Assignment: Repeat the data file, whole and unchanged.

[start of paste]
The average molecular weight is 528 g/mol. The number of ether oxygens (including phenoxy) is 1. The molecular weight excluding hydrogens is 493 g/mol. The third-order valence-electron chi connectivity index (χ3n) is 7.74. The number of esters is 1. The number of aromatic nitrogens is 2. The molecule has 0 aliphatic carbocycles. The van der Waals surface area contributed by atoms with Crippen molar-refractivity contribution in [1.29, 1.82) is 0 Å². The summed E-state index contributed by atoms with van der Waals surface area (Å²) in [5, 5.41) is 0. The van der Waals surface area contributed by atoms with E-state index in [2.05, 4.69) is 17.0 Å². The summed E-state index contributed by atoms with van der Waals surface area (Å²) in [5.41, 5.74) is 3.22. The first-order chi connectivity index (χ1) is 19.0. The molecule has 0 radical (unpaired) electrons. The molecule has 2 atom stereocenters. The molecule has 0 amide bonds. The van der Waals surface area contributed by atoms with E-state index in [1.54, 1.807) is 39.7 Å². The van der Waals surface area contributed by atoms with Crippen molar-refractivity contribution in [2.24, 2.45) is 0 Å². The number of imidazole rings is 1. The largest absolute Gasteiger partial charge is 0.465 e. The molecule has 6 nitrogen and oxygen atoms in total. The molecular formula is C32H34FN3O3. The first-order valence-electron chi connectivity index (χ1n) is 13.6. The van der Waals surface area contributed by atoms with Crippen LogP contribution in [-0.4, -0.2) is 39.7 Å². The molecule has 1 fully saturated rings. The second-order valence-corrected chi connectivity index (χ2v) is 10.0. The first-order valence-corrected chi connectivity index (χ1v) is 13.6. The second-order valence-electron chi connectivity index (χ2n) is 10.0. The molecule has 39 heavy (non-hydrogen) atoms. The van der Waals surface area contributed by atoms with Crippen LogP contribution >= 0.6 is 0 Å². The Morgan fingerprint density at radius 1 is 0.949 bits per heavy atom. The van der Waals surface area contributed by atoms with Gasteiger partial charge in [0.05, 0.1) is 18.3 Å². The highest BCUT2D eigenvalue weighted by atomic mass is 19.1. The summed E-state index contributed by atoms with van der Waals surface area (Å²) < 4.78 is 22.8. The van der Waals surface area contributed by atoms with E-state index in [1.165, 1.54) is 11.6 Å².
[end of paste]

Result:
The average molecular weight is 528 g/mol. The number of ether oxygens (including phenoxy) is 1. The molecular weight excluding hydrogens is 493 g/mol. The third-order valence-electron chi connectivity index (χ3n) is 7.74. The number of esters is 1. The number of aromatic nitrogens is 2. The molecule has 0 aliphatic carbocycles. The van der Waals surface area contributed by atoms with Crippen molar-refractivity contribution in [1.29, 1.82) is 0 Å². The summed E-state index contributed by atoms with van der Waals surface area (Å²) in [5, 5.41) is 0. The van der Waals surface area contributed by atoms with E-state index in [2.05, 4.69) is 17.0 Å². The summed E-state index contributed by atoms with van der Waals surface area (Å²) in [5.41, 5.74) is 3.22. The first-order chi connectivity index (χ1) is 19.0. The molecule has 0 radical (unpaired) electrons. The molecule has 2 atom stereocenters. The molecule has 0 amide bonds. The van der Waals surface area contributed by atoms with E-state index in [1.54, 1.807) is 39.7 Å². The van der Waals surface area contributed by atoms with Crippen molar-refractivity contribution in [2.24, 2.45) is 0 Å². The number of imidazole rings is 1. The largest absolute Gasteiger partial charge is 0.465 e. The molecule has 6 nitrogen and oxygen atoms in total. The molecular formula is C32H34FN3O3. The first-order valence-electron chi connectivity index (χ1n) is 13.6. The van der Waals surface area contributed by atoms with Crippen LogP contribution in [-0.4, -0.2) is 39.7 Å². The molecule has 1 fully saturated rings. The second-order valence-corrected chi connectivity index (χ2v) is 10.0. The first-order valence-corrected chi connectivity index (χ1v) is 13.6. The second-order valence-electron chi connectivity index (χ2n) is 10.0. The molecule has 39 heavy (non-hydrogen) atoms. The van der Waals surface area contributed by atoms with Crippen LogP contribution >= 0.6 is 0 Å². The Morgan fingerprint density at radius 1 is 0.949 bits per heavy atom. The van der Waals surface area contributed by atoms with Gasteiger partial charge in [0.05, 0.1) is 18.3 Å². The highest BCUT2D eigenvalue weighted by atomic mass is 19.1. The summed E-state index contributed by atoms with van der Waals surface area (Å²) < 4.78 is 22.8. The van der Waals surface area contributed by atoms with E-state index in [1.165, 1.54) is 11.6 Å².